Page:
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«Molecules 2015, 20, 7309-7324; doi:10.3390/molecules20047309 OPEN ACCESS molecules ISSN 1420-3049 Article Synthesis, ...»

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Molecules 2015, 20, 7309-7324; doi:10.3390/molecules20047309



ISSN 1420-3049



Synthesis, Anti-Tumor and Anti-Angiogenic Activity

Evaluations of Asiatic Acid Amino Acid Derivatives

Yue Jing, Gang Wang, Ying Ge, Minjie Xu and Zhunan Gong *

Center for New Drug Research and Development, College of Life Science,

Nanjing Normal University, Nanjing 210023, China; E-Mails: jingyueshadow@126.com (Y.J.);

jiyehanyan@126.com (G.W.); emilygy0131@126.com (Y.G.); xmj1011@163.com (M.X.) * Author to whom correspondence should be addressed; E-Mail: gongzhunan@njnu.edu.cn;

Tel./Fax: +86-25-85891736.

Academic Editor: Derek J. McPhee Received: 6 March 2015 / Accepted: 17 April 2015 / Published: 21 April 2015 Abstract: Fifteen semi-synthetic derivatives of asiatic acid (AA) have been synthesized and evaluated for their biological activities. The successful modification of these compounds at the C-2, C-3, C-23 and C-28 positions was confirmed using NMR, MS and IR spectra.

Further, their anti-tumor effects were evaluated in vitro using different cancer cell lines (HeLa, HepG2, B16F10, SGC7901, A549, MCF7 and PC3), while their anti-angiogenic activities were evaluated in vivo using a larval zebrafish model. Among the derivatives, compounds 4–10 showed more potent cytotoxic and anti-angiogenic effects than AA, while compounds 11–17 had significantly less effects. The new derivative 10 was also included in finished formulations to evaluate its stability using HPLC due to its potential topical use.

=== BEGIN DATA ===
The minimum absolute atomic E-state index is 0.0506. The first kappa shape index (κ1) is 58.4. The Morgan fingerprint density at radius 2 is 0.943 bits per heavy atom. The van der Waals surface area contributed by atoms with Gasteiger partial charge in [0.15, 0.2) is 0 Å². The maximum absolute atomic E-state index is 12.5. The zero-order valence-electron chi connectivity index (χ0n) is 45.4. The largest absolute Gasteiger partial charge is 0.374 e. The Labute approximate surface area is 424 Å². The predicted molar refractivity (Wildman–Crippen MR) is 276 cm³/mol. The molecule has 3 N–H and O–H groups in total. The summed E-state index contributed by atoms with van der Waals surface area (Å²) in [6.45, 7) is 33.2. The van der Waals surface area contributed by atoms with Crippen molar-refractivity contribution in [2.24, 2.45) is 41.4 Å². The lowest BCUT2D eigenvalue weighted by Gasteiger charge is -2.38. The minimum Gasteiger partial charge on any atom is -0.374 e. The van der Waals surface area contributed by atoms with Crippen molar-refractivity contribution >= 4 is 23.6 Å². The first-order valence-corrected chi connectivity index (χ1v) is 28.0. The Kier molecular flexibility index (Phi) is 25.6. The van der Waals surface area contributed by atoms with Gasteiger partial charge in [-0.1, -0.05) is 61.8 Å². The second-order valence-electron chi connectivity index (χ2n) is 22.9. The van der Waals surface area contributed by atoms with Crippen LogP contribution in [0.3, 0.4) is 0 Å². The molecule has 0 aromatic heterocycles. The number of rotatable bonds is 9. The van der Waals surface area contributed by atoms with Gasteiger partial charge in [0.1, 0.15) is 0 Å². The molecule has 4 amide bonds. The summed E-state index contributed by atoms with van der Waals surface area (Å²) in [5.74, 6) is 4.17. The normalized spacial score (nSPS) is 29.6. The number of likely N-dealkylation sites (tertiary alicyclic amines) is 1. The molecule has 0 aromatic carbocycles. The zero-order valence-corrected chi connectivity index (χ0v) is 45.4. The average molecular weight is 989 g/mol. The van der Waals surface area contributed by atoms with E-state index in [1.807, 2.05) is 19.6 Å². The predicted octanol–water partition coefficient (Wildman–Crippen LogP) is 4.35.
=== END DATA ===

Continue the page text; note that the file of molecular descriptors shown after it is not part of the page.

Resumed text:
The derivative 10 had markedly better anti-tumor activities than both AA and other derivatives, with similar stability as its parent compound AA.

Keywords: asiatic acid; amino acid derivatives; anti-tumor activity; anti-angiogenic effect;

stability; HPLC analysis

1. Introduction Asiatic acid (AA, 2α,3β,23-trihydroxyurs-12-ene-28-oic acid, Figure 1), one of the active pentacyclic triterpenoids found in Centalla asiatica, can be easily prepared from hydrolysis of asiaticoside. Besides Molecules 2015, 20 7310 its traditional usage to treat skin defects [1], AA also has other biological effects including anti-tumor [2–6], anti-inflammation [7], hepatoprotective [8], anti-depression, and anti-Alzheimer’s disease [9,10] activities, like other triterpenes.

However, the efficacy of the original AA is relatively poor. Many attempts have been made to improve this. For example, 2-hydroxypropyl-β-cyclodextrin has been used as an adjuvant for enhancing the encapsulation and releasing characteristics of asiaticoside [11]. Poly(L-lactide) (PLLA) nanoparticles loaded with asiatic acid (AA) have also been successfully produced using the rapid expansion of a subcritical solution into an aqueous receiving solution containing a dispersing agent [12]. Moreover, many researchers have synthesized various AA derivatives by adding new groups to AA [13–15].